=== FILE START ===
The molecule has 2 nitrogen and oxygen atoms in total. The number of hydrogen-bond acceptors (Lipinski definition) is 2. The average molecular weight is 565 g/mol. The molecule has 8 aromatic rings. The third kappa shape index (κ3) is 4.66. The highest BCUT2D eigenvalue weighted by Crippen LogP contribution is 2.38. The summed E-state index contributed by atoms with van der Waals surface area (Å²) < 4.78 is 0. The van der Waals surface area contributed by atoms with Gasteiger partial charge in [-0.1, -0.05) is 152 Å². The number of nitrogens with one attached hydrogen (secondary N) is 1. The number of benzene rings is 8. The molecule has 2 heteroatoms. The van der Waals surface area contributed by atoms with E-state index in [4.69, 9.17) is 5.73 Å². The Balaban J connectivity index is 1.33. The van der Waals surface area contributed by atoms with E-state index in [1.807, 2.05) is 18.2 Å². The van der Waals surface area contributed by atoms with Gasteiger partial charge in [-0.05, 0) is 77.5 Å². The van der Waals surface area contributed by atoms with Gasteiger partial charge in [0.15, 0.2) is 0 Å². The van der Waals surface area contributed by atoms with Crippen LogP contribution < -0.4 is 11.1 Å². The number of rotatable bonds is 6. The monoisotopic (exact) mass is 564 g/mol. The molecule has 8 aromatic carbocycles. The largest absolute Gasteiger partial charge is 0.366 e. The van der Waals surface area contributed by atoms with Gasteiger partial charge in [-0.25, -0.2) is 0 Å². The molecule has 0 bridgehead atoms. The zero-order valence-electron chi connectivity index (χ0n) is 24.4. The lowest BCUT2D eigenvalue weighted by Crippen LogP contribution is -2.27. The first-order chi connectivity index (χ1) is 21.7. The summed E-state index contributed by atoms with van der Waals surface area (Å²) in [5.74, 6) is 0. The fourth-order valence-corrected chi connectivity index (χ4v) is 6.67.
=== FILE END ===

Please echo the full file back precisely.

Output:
The molecule has 2 nitrogen and oxygen atoms in total. The number of hydrogen-bond acceptors (Lipinski definition) is 2. The average molecular weight is 565 g/mol. The molecule has 8 aromatic rings. The third kappa shape index (κ3) is 4.66. The highest BCUT2D eigenvalue weighted by Crippen LogP contribution is 2.38. The summed E-state index contributed by atoms with van der Waals surface area (Å²) < 4.78 is 0. The van der Waals surface area contributed by atoms with Gasteiger partial charge in [-0.1, -0.05) is 152 Å². The number of nitrogens with one attached hydrogen (secondary N) is 1. The number of benzene rings is 8. The molecule has 2 heteroatoms. The van der Waals surface area contributed by atoms with E-state index in [4.69, 9.17) is 5.73 Å². The Balaban J connectivity index is 1.33. The van der Waals surface area contributed by atoms with E-state index in [1.807, 2.05) is 18.2 Å². The van der Waals surface area contributed by atoms with Gasteiger partial charge in [-0.05, 0) is 77.5 Å². The van der Waals surface area contributed by atoms with Gasteiger partial charge in [0.15, 0.2) is 0 Å². The van der Waals surface area contributed by atoms with Crippen LogP contribution < -0.4 is 11.1 Å². The number of rotatable bonds is 6. The monoisotopic (exact) mass is 564 g/mol. The molecule has 8 aromatic carbocycles. The largest absolute Gasteiger partial charge is 0.366 e. The van der Waals surface area contributed by atoms with Gasteiger partial charge in [-0.25, -0.2) is 0 Å². The molecule has 0 bridgehead atoms. The zero-order valence-electron chi connectivity index (χ0n) is 24.4. The lowest BCUT2D eigenvalue weighted by Crippen LogP contribution is -2.27. The first-order chi connectivity index (χ1) is 21.7. The summed E-state index contributed by atoms with van der Waals surface area (Å²) in [5.74, 6) is 0. The fourth-order valence-corrected chi connectivity index (χ4v) is 6.67.